Since her Fine Art studies in Belo Horizonte (BR), Heloisa collects typographic ornaments. When she moved to São Paulo, one of her big concerns regarding the new home was if the building structure could support her small (and heavy) letterpress atelier. It’s the same apartment, on the 6th floor, which was our work site for 2 years, for the planning and production of the TypeTiles.
In 2013, when we were testing a workshop dynamic, the project seeds were being planted. However, at that moment the idea was only to play with the available type ornaments to assemble one layout — no defined format or theme, just one condition: no letters.
The results from that afternoon, added to the possibility to be part of Feira Plana in the following year, encouraged us to continue this research, now in a more structured manner. Visiting a cement tile factory and many photos from walls and floors’ coverings were part of our research, therefore it didn’t take us long to commit to the idea of composing typographic tiles and publishing them in a book that would naturally be called: TypeTiles.
The first step was to define a formula for the book: 12 tiles of 9x9cm, printed in one color in thick cardboard paper. All the tiles were composed using mostly 12pt ornaments, forming a grid of 20x20 units, but we also used 6, 24 and 48pt ornaments.
The compositions development process included many tests, breaking it all apart and starting over again. They took a lot of time, and in some cases it was very common (and slightly nerve wreaking) to dismantle the composition after the first printed test because the final result wasn’t pleasing. At a certain point, we had some tiles ready, when we realized they could be classified into four categories: 1) running patterns ; 2) focus in one central element; 3) pronounced diagonals and 4) “corners”, which meant symmetrical compositions in just one diagonal axis. This “discovery” in the middle of the process forced us to fill the gaps, so we defined that each category should have 3 compositions.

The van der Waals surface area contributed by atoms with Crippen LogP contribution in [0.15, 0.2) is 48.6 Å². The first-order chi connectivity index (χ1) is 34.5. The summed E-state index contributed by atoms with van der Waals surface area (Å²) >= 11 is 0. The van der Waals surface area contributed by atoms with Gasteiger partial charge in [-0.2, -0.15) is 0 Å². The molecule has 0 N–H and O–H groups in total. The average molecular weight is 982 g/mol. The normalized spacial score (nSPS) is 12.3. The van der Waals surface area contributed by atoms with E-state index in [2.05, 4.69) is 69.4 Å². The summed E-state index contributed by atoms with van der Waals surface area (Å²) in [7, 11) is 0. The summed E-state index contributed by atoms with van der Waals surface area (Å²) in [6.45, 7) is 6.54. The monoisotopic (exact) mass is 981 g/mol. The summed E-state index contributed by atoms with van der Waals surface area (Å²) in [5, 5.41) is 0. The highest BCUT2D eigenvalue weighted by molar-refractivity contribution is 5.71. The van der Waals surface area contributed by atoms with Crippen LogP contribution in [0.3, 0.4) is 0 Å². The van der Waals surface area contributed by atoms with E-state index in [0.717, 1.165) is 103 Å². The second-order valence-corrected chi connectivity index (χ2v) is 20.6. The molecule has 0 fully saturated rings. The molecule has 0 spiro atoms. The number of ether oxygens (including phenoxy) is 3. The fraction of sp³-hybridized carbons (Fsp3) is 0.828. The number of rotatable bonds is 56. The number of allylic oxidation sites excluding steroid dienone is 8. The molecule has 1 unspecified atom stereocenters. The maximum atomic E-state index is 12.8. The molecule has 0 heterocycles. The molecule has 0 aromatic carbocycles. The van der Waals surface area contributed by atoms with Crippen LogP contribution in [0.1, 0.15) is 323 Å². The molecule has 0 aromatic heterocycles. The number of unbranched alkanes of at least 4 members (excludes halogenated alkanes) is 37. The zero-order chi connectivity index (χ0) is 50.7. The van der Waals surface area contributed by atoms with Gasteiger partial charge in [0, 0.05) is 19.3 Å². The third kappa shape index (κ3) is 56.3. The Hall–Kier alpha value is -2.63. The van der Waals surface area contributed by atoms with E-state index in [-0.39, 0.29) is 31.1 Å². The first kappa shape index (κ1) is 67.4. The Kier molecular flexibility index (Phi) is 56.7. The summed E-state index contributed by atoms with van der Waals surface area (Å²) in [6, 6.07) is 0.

When just a few tiles were still to be composed, we faced a new challenge: the ornaments drawers that initially seemed to be infinite, reached the limit. It was mandatory to make adaptations in the new patterns and in the already assembled ones: sometimes using white material or ornaments before “relegated”. What seemed to be a problem in the beginning turned out to be an excellent way of developing more complex layouts.
Feira Plana is the biggest fair for independent publications in Brazil. During two days, the Museu da Imagem e do Som in São Paulo (MIS) is invaded by more than 9.000 people who get to see and buy the products from approximately 120 exhibitors, from all over the country.
Our participation was totally dedicated to the TypeTiles project, and it was necessary to diversify the matrix applications in order to have a product line with a wide range of results and prices. The main product was, undoubtedly, the book. The idea was to produce a sturdy book, a little solid block. The edge painting had the double function of reinforcing the object’s dimensional aspect and disguising the paper irregularities.
During the composition of the layouts, we had the idea of the first sub-product of this process: a second book, made by printing the back side of the matrix.
The other product was a kit containing 4 tiles, where we started to use colors. They had the same printed layout, so you could put them together in any position and have a larger pattern. Some of them didn’t reach the three obsessive designers’ rigorous quality control, so soon they received new printed interventions to test the possibilities of overlapping patterns, and they ended up being sold as “unique pieces”, which they really were, not a single one like another.
The posters were the solution to have all the tiles printed in one single sheet. Such as the books, we made the front and back versions. Besides being the project synthesis, presenting all the compositions in one single sheet, it was also the cheapest product.
But maybe, one of the TypeTiles’ intangible “products” was the raised awareness of letterpress. Not rarely, people looked surprised — and amazed — the typographic matrix that we left on top of the table during the fair. Presented as a jewel, the composition in lead was touched by people who has never had any contact with moveable type.